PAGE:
32. Interesting - flat land like this - probably near Reims or Rethel - 15 or 50km above. (I live there)

    Bravo et merci

    ReplyDelete
  33. Outstanding! A miraculous find!

    ReplyDelete
  34. The photo of the city with the church has a fingerprint on it. Is this the person who found it or the original WW1 owner? If not the person who found film then is there any records from the first world war that may be able to identify them? I am not sure when fingerprinting was done in France (fingerprinting started in late 1890's In England), but if it was done in France the French army may have fingerprinted its soldiers. These photos most likely were taken by a soldier so It may be a long shot but who knows.

    ReplyDelete
    Replies
    1. Thanks for the idea William, I'll try to go down that route as well.

      Delete
  35. I am happy for you, what a great find! Thanks for sharing!!!!!!

    ReplyDelete
  36. This is awesome! Now, where is this antique shop?

    ReplyDelete
  37. What a nice find. You mentioned 9/11 in your article. A few stereoviews actually exist of that terrible event. They were sold to benefit a social services program in NYC.

    ReplyDelete
  38. I love looking at old photos. If only these pictures could talk. They are amazing! Thank you for sharing.

    ReplyDelete
  39. I love this post! Thank you so so much for sharing that with the world! Hope to see more of your work soon! You now have another follower!

    ReplyDelete
  40. Thank you for sharing this fascinating glimps into a passed time.
    And your right about the digital cameras. Best would be to have both a digital and a analogue camera. I don´t think there are any way back to using analogue systems.

    ReplyDelete
  41. Here´s a new follower, and I hope you would like to visit my simple blog and perhaps be a follower u 2.
    MyBlog: wwww.ducktowns.blogspot.com

    ReplyDelete
  42. In the photo "A soldier by ruined train tracks and houses" soldier has only one foot.

    ReplyDelete
  43. Your stereo pair actually looks great as a stereo image (just relax your eyes and merge images; it's easy if you're used to X-ray image reconstruction stereo pair viewing): you could almost certainly fix the one image with bits from the other.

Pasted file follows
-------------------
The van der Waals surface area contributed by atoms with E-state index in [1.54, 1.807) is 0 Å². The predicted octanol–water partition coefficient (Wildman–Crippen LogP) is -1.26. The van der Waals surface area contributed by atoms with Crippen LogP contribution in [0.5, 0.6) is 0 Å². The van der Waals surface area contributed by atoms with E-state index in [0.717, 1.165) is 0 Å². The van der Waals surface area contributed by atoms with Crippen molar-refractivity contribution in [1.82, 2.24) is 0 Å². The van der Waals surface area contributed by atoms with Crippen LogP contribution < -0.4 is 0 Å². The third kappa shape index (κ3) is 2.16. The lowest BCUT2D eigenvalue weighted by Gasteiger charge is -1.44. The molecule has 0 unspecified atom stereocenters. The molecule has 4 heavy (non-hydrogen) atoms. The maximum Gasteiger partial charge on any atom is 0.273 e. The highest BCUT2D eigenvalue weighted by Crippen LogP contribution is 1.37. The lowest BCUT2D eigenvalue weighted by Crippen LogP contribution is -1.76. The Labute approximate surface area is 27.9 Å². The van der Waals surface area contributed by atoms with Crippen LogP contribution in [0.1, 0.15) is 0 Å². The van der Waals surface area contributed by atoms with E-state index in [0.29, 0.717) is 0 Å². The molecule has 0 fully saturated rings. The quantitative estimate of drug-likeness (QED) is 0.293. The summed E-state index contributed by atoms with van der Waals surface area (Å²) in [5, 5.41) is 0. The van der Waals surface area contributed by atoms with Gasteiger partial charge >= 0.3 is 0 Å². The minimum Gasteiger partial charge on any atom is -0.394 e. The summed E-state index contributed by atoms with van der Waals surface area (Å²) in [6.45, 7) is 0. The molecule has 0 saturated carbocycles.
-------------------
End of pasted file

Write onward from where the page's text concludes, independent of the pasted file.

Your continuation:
But WHAT a great find!!

    ReplyDelete
  44. Dear Mr. Orlov,
    This is truly an outstanding, remarkable, unbelievable find! I'm very grateful that you were the one to find these images. It is very clear your passion and love for photography. I wanted to thank you for time, energy and effort put into sharing these wonderous photos. It is truly amazing what you have shared with us all. To be able to go back in time at that exact moment to see what is was like even before some of us were born. You sir are very propitious in my opinion. What a fortuitious moment in time for you and all of us that you were so kind hearted enough to share your experience with us! I once again thank you. Keep up the good works, sir!!

    ReplyDelete
  45. I was able, using Stereo Photo Maker, to make a usable 3D image of the parts of that last image that weren't obscured by the light streak. You may wish to try it yourself.

    ReplyDelete
  46. It is amazing that these were brought back to life after nearly 100 years in hiding, I am glad he was willing to take the time and effort to show the world this history. For decades Europe fought wars with each other, some lasting 100 years or more and now they have been at peace for nearly 70 years, at least with each other, they may have troops in conflicts around the world but are not fighting amongst themselves anymore.

    ReplyDelete
  47. I have to agree with Hugues,these pics could be from my hometown and/or its surroundings.Incredible and fantastic find!

    JB - Villers,France

    ReplyDelete
  48. Herr Orlov--

    What an amazing discovery! This post and its accompanying pictures have inspired me to start writing a weird, Lovecraftian short story about a fella who purchases an antique camera and finds it full of prints showing Things Which Should Not Be. It shall be dedicated and linked back to you once it's done! I hope you'll enjoy it. :)

    DCFP

    ReplyDelete
    Replies
    1. What about a story of a guy who finds an old old camera full of prints showing Things Which Are Still Yet To Be?

      Delete
  49. Anton,
    The stereo pair is viewable as is. I can see it on my computer monitor. The light leak does not detract too much from it. It has good depth. Thanks for sharing these!

    ReplyDelete
  50. oh the Russian Revolution! Yes those will be historically significant. Still, to those in the US and Europe, these photo's in France are priceless.

    ReplyDelete
  51. Another vote for stereo pair being viewable. Standard it was a little wide on my monitor, hold control and mouse wheel down to shrink the image some and it worked well.

    There is a size that is easiest on this type, hold control and use the wheel to scan through the sizes for 'easy', then you can hold the stereo image and make it bigger until you can't, then back in just a little. Gives the largest stereo view, works in Firefox at least.

    ReplyDelete
  52. Breathtaking. I'm really taken by these - absolutely awesome. What's equally as cool is not only the fact they exist, but the fact someone was able to find and salvage them. A regular ol somebody would have likely ruined them trying to figure the camera out. Great work!